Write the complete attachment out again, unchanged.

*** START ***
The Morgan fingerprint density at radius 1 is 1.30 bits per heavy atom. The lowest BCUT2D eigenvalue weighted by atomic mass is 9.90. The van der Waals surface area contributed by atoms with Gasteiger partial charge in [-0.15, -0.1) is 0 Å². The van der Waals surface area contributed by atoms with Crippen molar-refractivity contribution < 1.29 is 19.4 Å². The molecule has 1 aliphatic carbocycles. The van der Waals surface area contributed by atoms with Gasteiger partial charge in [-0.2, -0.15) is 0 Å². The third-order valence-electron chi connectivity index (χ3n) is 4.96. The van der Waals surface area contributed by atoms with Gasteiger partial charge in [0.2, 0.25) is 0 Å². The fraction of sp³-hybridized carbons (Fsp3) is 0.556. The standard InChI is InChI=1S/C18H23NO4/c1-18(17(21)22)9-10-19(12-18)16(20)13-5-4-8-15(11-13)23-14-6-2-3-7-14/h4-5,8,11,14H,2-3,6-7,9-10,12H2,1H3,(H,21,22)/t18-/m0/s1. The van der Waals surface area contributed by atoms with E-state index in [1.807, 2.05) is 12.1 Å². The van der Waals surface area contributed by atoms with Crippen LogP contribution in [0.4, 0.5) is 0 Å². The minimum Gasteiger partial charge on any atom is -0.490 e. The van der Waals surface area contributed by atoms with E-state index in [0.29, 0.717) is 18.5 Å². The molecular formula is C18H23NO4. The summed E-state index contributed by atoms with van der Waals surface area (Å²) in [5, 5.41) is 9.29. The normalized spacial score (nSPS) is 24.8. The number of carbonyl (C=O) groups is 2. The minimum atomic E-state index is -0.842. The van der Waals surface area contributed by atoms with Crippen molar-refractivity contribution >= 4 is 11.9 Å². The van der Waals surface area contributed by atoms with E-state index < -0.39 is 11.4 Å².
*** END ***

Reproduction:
The Morgan fingerprint density at radius 1 is 1.30 bits per heavy atom. The lowest BCUT2D eigenvalue weighted by atomic mass is 9.90. The van der Waals surface area contributed by atoms with Gasteiger partial charge in [-0.15, -0.1) is 0 Å². The van der Waals surface area contributed by atoms with Crippen molar-refractivity contribution < 1.29 is 19.4 Å². The molecule has 1 aliphatic carbocycles. The van der Waals surface area contributed by atoms with Gasteiger partial charge in [-0.2, -0.15) is 0 Å². The third-order valence-electron chi connectivity index (χ3n) is 4.96. The van der Waals surface area contributed by atoms with Gasteiger partial charge in [0.2, 0.25) is 0 Å². The fraction of sp³-hybridized carbons (Fsp3) is 0.556. The standard InChI is InChI=1S/C18H23NO4/c1-18(17(21)22)9-10-19(12-18)16(20)13-5-4-8-15(11-13)23-14-6-2-3-7-14/h4-5,8,11,14H,2-3,6-7,9-10,12H2,1H3,(H,21,22)/t18-/m0/s1. The van der Waals surface area contributed by atoms with E-state index in [1.807, 2.05) is 12.1 Å². The van der Waals surface area contributed by atoms with Crippen LogP contribution in [0.4, 0.5) is 0 Å². The minimum Gasteiger partial charge on any atom is -0.490 e. The van der Waals surface area contributed by atoms with E-state index in [0.29, 0.717) is 18.5 Å². The molecular formula is C18H23NO4. The summed E-state index contributed by atoms with van der Waals surface area (Å²) in [5, 5.41) is 9.29. The normalized spacial score (nSPS) is 24.8. The number of carbonyl (C=O) groups is 2. The minimum atomic E-state index is -0.842. The van der Waals surface area contributed by atoms with Crippen molar-refractivity contribution >= 4 is 11.9 Å². The van der Waals surface area contributed by atoms with E-state index < -0.39 is 11.4 Å².